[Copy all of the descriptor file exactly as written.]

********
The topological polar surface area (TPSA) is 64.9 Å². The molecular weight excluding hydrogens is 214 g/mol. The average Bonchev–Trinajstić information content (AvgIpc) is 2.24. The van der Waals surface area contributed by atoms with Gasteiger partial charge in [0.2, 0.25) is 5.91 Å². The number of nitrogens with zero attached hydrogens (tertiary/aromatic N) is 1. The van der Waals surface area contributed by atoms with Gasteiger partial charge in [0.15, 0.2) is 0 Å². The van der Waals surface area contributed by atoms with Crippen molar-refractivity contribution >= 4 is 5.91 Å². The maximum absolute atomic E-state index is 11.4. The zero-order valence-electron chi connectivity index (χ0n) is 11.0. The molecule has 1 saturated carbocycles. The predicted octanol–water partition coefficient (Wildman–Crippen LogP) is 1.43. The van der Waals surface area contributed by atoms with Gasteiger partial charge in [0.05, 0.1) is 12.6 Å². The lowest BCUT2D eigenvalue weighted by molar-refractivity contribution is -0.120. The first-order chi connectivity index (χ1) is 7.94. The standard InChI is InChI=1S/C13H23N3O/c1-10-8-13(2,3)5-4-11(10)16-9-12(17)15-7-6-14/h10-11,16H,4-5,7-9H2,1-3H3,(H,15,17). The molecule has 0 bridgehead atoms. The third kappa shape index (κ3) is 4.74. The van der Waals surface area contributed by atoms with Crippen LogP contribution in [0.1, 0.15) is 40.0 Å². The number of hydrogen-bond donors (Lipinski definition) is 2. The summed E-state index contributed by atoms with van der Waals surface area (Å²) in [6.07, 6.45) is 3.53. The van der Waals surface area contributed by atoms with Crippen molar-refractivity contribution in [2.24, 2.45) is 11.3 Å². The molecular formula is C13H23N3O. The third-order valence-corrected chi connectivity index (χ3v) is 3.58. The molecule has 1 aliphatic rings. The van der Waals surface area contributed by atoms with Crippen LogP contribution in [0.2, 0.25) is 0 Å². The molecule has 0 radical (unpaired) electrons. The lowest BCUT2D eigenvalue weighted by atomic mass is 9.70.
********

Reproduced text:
The topological polar surface area (TPSA) is 64.9 Å². The molecular weight excluding hydrogens is 214 g/mol. The average Bonchev–Trinajstić information content (AvgIpc) is 2.24. The van der Waals surface area contributed by atoms with Gasteiger partial charge in [0.2, 0.25) is 5.91 Å². The number of nitrogens with zero attached hydrogens (tertiary/aromatic N) is 1. The van der Waals surface area contributed by atoms with Gasteiger partial charge in [0.15, 0.2) is 0 Å². The van der Waals surface area contributed by atoms with Crippen molar-refractivity contribution >= 4 is 5.91 Å². The maximum absolute atomic E-state index is 11.4. The zero-order valence-electron chi connectivity index (χ0n) is 11.0. The molecule has 1 saturated carbocycles. The predicted octanol–water partition coefficient (Wildman–Crippen LogP) is 1.43. The van der Waals surface area contributed by atoms with Gasteiger partial charge in [0.05, 0.1) is 12.6 Å². The lowest BCUT2D eigenvalue weighted by molar-refractivity contribution is -0.120. The first-order chi connectivity index (χ1) is 7.94. The standard InChI is InChI=1S/C13H23N3O/c1-10-8-13(2,3)5-4-11(10)16-9-12(17)15-7-6-14/h10-11,16H,4-5,7-9H2,1-3H3,(H,15,17). The molecule has 0 bridgehead atoms. The third kappa shape index (κ3) is 4.74. The van der Waals surface area contributed by atoms with Crippen LogP contribution in [0.1, 0.15) is 40.0 Å². The number of hydrogen-bond donors (Lipinski definition) is 2. The summed E-state index contributed by atoms with van der Waals surface area (Å²) in [6.07, 6.45) is 3.53. The van der Waals surface area contributed by atoms with Crippen molar-refractivity contribution in [2.24, 2.45) is 11.3 Å². The molecular formula is C13H23N3O. The third-order valence-corrected chi connectivity index (χ3v) is 3.58. The molecule has 1 aliphatic rings. The van der Waals surface area contributed by atoms with Crippen LogP contribution in [0.2, 0.25) is 0 Å². The molecule has 0 radical (unpaired) electrons. The lowest BCUT2D eigenvalue weighted by atomic mass is 9.70.